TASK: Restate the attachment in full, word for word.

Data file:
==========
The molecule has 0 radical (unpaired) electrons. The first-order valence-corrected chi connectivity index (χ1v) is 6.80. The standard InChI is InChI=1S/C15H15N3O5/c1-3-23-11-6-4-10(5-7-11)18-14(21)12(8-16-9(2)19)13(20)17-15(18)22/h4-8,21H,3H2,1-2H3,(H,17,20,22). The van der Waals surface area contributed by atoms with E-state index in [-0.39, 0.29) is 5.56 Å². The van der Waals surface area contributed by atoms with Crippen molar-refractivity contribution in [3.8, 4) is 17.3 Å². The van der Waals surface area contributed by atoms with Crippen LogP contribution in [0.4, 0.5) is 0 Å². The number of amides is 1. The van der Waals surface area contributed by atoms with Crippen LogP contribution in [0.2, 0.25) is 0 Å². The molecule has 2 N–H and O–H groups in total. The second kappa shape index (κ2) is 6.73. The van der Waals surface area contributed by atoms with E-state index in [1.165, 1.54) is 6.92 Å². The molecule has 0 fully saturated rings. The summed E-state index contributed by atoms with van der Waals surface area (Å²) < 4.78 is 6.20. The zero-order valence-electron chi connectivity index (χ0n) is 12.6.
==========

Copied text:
The molecule has 0 radical (unpaired) electrons. The first-order valence-corrected chi connectivity index (χ1v) is 6.80. The standard InChI is InChI=1S/C15H15N3O5/c1-3-23-11-6-4-10(5-7-11)18-14(21)12(8-16-9(2)19)13(20)17-15(18)22/h4-8,21H,3H2,1-2H3,(H,17,20,22). The van der Waals surface area contributed by atoms with E-state index in [-0.39, 0.29) is 5.56 Å². The van der Waals surface area contributed by atoms with Crippen molar-refractivity contribution in [3.8, 4) is 17.3 Å². The van der Waals surface area contributed by atoms with Crippen LogP contribution in [0.4, 0.5) is 0 Å². The number of amides is 1. The van der Waals surface area contributed by atoms with Crippen LogP contribution in [0.2, 0.25) is 0 Å². The molecule has 2 N–H and O–H groups in total. The second kappa shape index (κ2) is 6.73. The van der Waals surface area contributed by atoms with E-state index in [1.165, 1.54) is 6.92 Å². The molecule has 0 fully saturated rings. The summed E-state index contributed by atoms with van der Waals surface area (Å²) < 4.78 is 6.20. The zero-order valence-electron chi connectivity index (χ0n) is 12.6.